Lucy Parsons wouldn't be quiet. She spoke, wrote, and agitated for her political beliefs for seventy years. Even though police sometimes tried to stop her, she insisted on speaking out.
Parsons was a writer and labor organizer. She worked as a dressmaker to help support her family when her husband Albert Parsons was fired because of his involvement with the labor movement. Although he was not present at Haymarket Square when a bomb was thrown that killed a policeman, Albert Parsons was arrested as a conspirator and sentenced to death. She toured the country, speaking out about the unjust trial and trying to win his freedom.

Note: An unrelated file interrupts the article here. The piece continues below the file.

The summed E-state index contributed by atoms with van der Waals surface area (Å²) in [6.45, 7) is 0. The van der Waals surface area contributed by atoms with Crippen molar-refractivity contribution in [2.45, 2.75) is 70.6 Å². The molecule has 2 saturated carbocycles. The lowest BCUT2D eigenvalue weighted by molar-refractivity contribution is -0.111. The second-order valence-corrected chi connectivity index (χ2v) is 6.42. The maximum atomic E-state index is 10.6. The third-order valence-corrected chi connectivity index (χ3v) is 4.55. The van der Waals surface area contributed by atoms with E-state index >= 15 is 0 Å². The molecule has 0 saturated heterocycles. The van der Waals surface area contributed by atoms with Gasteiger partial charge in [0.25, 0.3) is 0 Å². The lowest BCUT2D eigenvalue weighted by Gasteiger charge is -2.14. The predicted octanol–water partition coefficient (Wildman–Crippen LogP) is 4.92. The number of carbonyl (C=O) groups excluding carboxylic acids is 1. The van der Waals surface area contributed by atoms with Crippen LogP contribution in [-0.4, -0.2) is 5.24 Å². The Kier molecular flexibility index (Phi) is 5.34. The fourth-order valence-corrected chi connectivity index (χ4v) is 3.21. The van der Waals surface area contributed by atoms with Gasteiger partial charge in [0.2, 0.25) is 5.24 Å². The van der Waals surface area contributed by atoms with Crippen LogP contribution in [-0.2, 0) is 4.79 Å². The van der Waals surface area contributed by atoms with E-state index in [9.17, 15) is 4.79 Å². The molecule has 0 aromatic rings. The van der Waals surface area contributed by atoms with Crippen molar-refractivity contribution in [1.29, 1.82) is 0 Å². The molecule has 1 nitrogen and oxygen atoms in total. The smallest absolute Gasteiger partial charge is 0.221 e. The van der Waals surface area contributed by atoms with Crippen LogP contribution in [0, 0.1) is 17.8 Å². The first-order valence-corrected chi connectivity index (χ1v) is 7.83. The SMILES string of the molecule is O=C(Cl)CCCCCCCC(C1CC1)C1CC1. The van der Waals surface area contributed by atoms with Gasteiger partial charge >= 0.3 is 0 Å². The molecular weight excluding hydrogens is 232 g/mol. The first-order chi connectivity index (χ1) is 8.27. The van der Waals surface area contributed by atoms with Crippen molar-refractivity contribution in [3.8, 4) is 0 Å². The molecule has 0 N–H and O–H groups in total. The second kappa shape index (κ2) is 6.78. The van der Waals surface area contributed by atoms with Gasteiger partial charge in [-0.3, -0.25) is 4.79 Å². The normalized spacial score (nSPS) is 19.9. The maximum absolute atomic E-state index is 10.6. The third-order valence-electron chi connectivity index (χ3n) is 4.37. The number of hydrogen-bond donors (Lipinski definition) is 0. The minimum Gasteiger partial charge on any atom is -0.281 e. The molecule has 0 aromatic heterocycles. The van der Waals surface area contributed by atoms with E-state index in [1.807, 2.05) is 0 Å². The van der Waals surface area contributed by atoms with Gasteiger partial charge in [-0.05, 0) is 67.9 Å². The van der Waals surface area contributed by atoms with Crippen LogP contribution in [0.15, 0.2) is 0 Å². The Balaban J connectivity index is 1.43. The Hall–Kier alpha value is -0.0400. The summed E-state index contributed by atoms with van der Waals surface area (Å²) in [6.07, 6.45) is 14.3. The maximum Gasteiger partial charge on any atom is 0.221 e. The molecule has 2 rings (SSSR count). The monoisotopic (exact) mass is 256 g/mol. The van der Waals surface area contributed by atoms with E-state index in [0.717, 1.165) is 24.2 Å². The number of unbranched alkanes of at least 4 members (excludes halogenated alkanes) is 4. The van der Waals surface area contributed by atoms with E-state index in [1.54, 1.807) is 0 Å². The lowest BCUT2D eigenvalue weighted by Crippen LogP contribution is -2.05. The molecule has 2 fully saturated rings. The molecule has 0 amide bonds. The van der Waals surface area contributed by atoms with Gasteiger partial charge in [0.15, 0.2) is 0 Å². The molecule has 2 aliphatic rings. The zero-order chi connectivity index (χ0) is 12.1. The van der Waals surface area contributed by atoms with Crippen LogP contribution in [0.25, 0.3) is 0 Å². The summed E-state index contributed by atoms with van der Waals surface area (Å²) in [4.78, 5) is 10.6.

After his death, she struggled to provide for herself and her two children. She continued to work with the labor and anarchist movements. She sold copies of a pamphlet she wrote, Anarchism, on the street. She believed only violent direct action or the threat of violence would help workers win their demands.
Parsons later worked with the Communist Party. Parsons, whose ancestry was African-American, Mexican, and Native American, was especially concerned when minorities did not receive justice from the court system. She continued to fight for her political beliefs until her death at age eighty-nine.